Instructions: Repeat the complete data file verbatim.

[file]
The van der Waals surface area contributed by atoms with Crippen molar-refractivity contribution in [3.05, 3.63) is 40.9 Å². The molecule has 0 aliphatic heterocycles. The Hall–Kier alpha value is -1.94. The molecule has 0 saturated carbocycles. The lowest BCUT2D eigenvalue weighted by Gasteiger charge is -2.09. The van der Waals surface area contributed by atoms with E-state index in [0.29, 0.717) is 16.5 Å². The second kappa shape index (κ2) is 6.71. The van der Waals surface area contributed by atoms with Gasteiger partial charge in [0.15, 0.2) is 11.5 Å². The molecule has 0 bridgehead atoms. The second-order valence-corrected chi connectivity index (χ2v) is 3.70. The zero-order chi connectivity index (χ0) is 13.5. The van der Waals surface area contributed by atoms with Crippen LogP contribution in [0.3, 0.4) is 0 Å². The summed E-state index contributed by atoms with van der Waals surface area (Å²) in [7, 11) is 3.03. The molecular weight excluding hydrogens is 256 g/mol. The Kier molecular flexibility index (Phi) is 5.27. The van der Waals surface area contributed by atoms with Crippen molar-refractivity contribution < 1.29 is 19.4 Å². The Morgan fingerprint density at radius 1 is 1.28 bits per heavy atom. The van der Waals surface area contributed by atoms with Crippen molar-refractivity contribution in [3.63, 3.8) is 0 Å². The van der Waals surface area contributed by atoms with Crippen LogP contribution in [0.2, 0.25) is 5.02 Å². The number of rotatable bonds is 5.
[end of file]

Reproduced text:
The van der Waals surface area contributed by atoms with Crippen molar-refractivity contribution in [3.05, 3.63) is 40.9 Å². The molecule has 0 aliphatic heterocycles. The Hall–Kier alpha value is -1.94. The molecule has 0 saturated carbocycles. The lowest BCUT2D eigenvalue weighted by Gasteiger charge is -2.09. The van der Waals surface area contributed by atoms with E-state index in [0.29, 0.717) is 16.5 Å². The second kappa shape index (κ2) is 6.71. The van der Waals surface area contributed by atoms with Gasteiger partial charge in [0.15, 0.2) is 11.5 Å². The molecule has 0 bridgehead atoms. The second-order valence-corrected chi connectivity index (χ2v) is 3.70. The zero-order chi connectivity index (χ0) is 13.5. The van der Waals surface area contributed by atoms with Crippen LogP contribution in [0.3, 0.4) is 0 Å². The summed E-state index contributed by atoms with van der Waals surface area (Å²) in [7, 11) is 3.03. The molecular weight excluding hydrogens is 256 g/mol. The Kier molecular flexibility index (Phi) is 5.27. The van der Waals surface area contributed by atoms with Crippen molar-refractivity contribution < 1.29 is 19.4 Å². The Morgan fingerprint density at radius 1 is 1.28 bits per heavy atom. The van der Waals surface area contributed by atoms with Crippen molar-refractivity contribution in [3.63, 3.8) is 0 Å². The van der Waals surface area contributed by atoms with Crippen LogP contribution in [0.2, 0.25) is 5.02 Å². The number of rotatable bonds is 5.